Although, as RWB acknowledged, the National Security Law for Hong Kong (2020) enshrines “freedom of speech, of the press and of publication”, he complained about its “ambiguous wording”. This, he said, means the new law “could apply to any journalist covering Hong Kong, regardless of location”. He then pointed to the closure of several media operations, including Apple Daily and Stand News, with the Hong Kong Journalists Association also intervening to say the poor ranking reflected the turmoil that had recently engulfed the city.

While it is certainly true that some media organizations have closed shop, RSF has not provided proper context or, indeed, context for this. In any civilized society, as she presumably realizes, there must be responsible news reporting, and if this is abused, there will inevitably be consequences. If, as has happened in Hong Kong, some newspapers deliberately report false news, in order to promote their own political agendas, or to sensationalise particular events, stir up a public reaction or seek to destabilize the city, soliciting foreign interference, red lines are crossed. However, no one reading the RWB report would have been aware of any of this, or the problems that such activities caused.

In recent times, Hong Kong Watch, recognizing its propaganda value, has moved closer to RWB, using it to open a new front against Hong Kong. He carefully cultivated RWB’s Azzurra Moores, who is described as “a defender of human rights and press freedom, working as a UK campaign manager for Reporters Without Borders”. For her part, Moores, a passionate neophyte, fell headlong into the trap set for her by Rogers. As a result, it now appears that, just as it is secretly influencing IPAC, Hong Kong Watch is now also able to contaminate RWB reporting.

Indeed, on April 26, when Hong Kong Watch called a meeting in Westminster for the release of its own press freedom research report, authored by Rogers, it had Moores on hand. She dutifully declared that press freedom had fallen in Hong Kong and, for good measure, even called on the UK to join other countries in imposing sanctions on the city. This was extraordinary, as there was only one week left before RWB released its latest index, and it revealed an inherent bias towards Hong Kong. While it’s unclear if Moores was on her own or reflecting official RWB policy, she certainly thrilled Rogers, who decided to take things to a new level. On July 11, at Freedom House in London, the two men co-chaired a meeting on freedom of the press in Hong Kong, each representing their respective organisations.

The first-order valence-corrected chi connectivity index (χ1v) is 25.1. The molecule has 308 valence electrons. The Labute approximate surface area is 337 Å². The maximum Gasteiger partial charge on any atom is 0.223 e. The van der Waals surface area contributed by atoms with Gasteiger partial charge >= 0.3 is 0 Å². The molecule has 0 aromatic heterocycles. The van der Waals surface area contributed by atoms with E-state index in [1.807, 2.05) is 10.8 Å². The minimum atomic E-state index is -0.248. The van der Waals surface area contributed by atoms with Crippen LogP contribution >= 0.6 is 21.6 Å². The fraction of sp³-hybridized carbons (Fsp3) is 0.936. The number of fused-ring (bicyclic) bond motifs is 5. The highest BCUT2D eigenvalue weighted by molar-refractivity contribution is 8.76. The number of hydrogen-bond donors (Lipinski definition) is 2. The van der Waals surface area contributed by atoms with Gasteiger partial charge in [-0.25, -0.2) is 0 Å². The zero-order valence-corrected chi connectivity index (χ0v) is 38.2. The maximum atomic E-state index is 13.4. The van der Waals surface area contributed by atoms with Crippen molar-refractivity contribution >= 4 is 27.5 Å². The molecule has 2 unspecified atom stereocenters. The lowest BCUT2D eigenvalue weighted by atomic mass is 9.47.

The event, however, felt like a wet firecracker, given that its attendees all had identical opinions. There were just two guests, one being Steve Vines, the journalist who fled Hong Kong in 2021 and now spends his days bashing China for anyone worth it, and the other Nathan Law Kwun-chung, the fugitive himself. -publicist who, despite being a “hero” of Rogers, remains incapable of stringing together two sentences. Given their unanimity on everything, the audience was denied any thought-provoking exchange, even if there was one telling moment.

Although unrelated to press freedom, Moores took the opportunity to slander Michelle Bachelet, the UN High Commissioner for Human Rights. She lamented that after her recent visit to China, Bachelet, the former president of Chile, did not condemn her treatment of the Uyghur population in the Xinjiang region. This, of course, was music to the ears of Rogers and Vines, who eagerly agreed, Vines even suggesting that Bachelet hoped to become the next UN Secretary General. Of course, it never occurred to any of them that the reason why Bachelet had not criticized China was that, having visited Xinjiang herself and been fully informed, she had realized that the situation was far removed from the scenario so beloved by anti-Westerns. Chinese propaganda machine.

If RWB is genuinely interested in promoting freedom of the press in Hong Kong and elsewhere, it must clearly start by undertaking balanced assessments and not allow itself to be misled by unscrupulous actors. While the extent to which Moores demagoguery has been authorized by RWB is unclear, he hopefully realizes that his message is lost when his front line agents are manipulated by the likes of Hong Kong Watch. . If RSF is serious about defending press freedom, it should promote the unequivocal message that the best way to guarantee it is for the media to use it responsibly.

Grenville Cross is a senior barrister and professor of law, and was previously Director of Public Prosecutions for the Hong Kong Special Administrative Region. Opinions do not necessarily reflect those of China Daily.